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Start of U.S. military base construction work in Henoko triggers protest by locals

Residents opposing the start of construction work for a U.S. military base in Henoko sit down in protest outside the gates of Camp Schwab in the city of Nago in Okinawa Prefecture, on April 26, 2017. (Mainichi)

NAGO, Okinawa -- More than 100 people took part in a protest here in the morning on April 26 to oppose the start of reclamation work the previous day for a U.S. military base at Henoko that will replace the U.S. Marine Corps Air Station Futenma in the city of Ginowan.

Banners with messages such as "We must not lose" could be seen at the protest, reflecting the angry mood of local residents.

With occasional showers overhead, the protesting residents kicked off their sit-down demonstration from about 7:30 a.m. on April 26 dressed in waterproof coats. The location of their protest was deliberately chosen as the area in front of Camp Schwab in Henoko, with the intention of trying to block any construction-related vehicles from approaching the building site.

Furthermore, the co-leader of the Anti-Helicopter Base Council Hiroshi Ashitomi, 70, who protested the start of the construction work from a boat off the coastline the previous day, delivered a speech during the April 26 rally. "If stones sink into the sea (for construction purposes), then we will clear them away. We will build a human stone wall and firmly stop the construction work," he said.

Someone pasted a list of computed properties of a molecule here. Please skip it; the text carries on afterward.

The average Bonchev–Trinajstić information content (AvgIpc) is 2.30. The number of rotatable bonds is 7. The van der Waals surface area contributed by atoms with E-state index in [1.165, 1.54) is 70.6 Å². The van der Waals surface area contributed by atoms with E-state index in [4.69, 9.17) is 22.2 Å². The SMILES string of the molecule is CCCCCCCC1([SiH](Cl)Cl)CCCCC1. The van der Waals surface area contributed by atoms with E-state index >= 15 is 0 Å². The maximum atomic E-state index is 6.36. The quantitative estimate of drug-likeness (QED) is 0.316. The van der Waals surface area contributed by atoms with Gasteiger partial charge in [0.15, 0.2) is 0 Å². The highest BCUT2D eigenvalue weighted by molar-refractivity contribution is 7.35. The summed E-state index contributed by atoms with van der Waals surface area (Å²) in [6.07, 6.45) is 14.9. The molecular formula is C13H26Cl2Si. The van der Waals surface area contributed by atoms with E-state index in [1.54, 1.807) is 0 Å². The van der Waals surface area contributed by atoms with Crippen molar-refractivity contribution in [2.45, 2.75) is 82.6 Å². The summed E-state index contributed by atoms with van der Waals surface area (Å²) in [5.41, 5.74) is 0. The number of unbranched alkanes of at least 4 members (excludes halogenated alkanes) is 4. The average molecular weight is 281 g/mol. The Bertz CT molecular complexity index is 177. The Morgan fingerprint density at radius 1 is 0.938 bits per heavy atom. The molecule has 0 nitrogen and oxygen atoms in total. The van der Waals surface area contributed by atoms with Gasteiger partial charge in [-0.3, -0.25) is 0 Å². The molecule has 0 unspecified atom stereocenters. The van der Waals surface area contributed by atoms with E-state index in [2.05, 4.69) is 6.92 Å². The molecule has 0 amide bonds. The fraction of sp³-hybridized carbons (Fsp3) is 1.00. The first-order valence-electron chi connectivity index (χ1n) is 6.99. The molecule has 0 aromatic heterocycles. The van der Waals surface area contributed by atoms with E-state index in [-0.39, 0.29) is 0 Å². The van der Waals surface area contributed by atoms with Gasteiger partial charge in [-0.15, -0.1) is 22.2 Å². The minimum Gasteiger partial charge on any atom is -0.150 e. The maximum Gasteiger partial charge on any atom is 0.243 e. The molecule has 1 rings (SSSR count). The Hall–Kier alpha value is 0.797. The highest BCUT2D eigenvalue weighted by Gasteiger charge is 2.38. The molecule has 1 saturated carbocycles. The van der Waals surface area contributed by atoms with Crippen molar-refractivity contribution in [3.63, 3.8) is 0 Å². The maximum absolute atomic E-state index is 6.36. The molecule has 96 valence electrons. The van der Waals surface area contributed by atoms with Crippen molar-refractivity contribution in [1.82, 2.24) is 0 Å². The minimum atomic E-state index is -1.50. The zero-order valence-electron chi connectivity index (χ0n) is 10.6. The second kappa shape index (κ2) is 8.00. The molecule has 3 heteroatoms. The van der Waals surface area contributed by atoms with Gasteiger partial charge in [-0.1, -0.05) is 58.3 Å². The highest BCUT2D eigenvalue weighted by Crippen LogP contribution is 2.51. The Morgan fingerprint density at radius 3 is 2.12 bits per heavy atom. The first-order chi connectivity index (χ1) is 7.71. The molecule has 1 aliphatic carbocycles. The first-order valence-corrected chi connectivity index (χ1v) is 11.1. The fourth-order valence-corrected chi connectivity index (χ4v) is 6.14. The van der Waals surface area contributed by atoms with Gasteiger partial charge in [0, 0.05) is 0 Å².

Takao Matsuba, 74, from the Takae district of the Okinawa Prefecture village of Higashi, who took part in the sit-down protest, has gone through years of suffering caused by loud noises made by U.S. military aircraft such as Ospreys, due to the relocation of a helipad to an area near to his home. "I don't want Henoko to have to suffer the same fate. Okinawa's fight will not fade away following the start of construction work."

Another Okinawa Prefecture resident Ryokichi Chinen, 77, who can still not forget the sight of bleeding children hit by bomb shrapnel during the Battle of Okinawa in 1945, is angry: "I cannot forgive the building of a military base for the purpose of war. My anger toward the government has surfaced upon discovering that construction work on the new base has started. We must not forgive a government that ignores the will of the Okinawan people."

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